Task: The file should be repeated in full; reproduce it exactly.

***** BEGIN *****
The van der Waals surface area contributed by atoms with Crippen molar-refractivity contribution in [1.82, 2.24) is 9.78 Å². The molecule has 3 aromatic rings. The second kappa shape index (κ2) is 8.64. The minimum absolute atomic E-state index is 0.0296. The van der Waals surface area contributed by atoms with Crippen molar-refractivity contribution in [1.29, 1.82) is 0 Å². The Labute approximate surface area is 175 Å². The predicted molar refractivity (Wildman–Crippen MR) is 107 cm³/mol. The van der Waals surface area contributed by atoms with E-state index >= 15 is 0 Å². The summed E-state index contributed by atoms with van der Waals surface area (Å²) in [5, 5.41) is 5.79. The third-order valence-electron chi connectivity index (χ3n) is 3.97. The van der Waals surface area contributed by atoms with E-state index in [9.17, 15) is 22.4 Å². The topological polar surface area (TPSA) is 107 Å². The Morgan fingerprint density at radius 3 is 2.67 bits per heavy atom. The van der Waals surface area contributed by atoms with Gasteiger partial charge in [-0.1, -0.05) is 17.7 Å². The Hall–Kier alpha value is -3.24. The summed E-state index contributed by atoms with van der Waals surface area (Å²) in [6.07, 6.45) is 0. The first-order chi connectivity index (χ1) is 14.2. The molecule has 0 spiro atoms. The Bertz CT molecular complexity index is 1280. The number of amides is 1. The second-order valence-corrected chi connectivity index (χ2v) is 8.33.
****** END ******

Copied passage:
The van der Waals surface area contributed by atoms with Crippen molar-refractivity contribution in [1.82, 2.24) is 9.78 Å². The molecule has 3 aromatic rings. The second kappa shape index (κ2) is 8.64. The minimum absolute atomic E-state index is 0.0296. The van der Waals surface area contributed by atoms with Crippen molar-refractivity contribution in [1.29, 1.82) is 0 Å². The Labute approximate surface area is 175 Å². The predicted molar refractivity (Wildman–Crippen MR) is 107 cm³/mol. The van der Waals surface area contributed by atoms with E-state index >= 15 is 0 Å². The summed E-state index contributed by atoms with van der Waals surface area (Å²) in [5, 5.41) is 5.79. The third-order valence-electron chi connectivity index (χ3n) is 3.97. The van der Waals surface area contributed by atoms with E-state index in [9.17, 15) is 22.4 Å². The topological polar surface area (TPSA) is 107 Å². The Morgan fingerprint density at radius 3 is 2.67 bits per heavy atom. The van der Waals surface area contributed by atoms with Gasteiger partial charge in [-0.1, -0.05) is 17.7 Å². The Hall–Kier alpha value is -3.24. The summed E-state index contributed by atoms with van der Waals surface area (Å²) in [6.07, 6.45) is 0. The first-order chi connectivity index (χ1) is 14.2. The molecule has 0 spiro atoms. The Bertz CT molecular complexity index is 1280. The number of amides is 1. The second-order valence-corrected chi connectivity index (χ2v) is 8.33.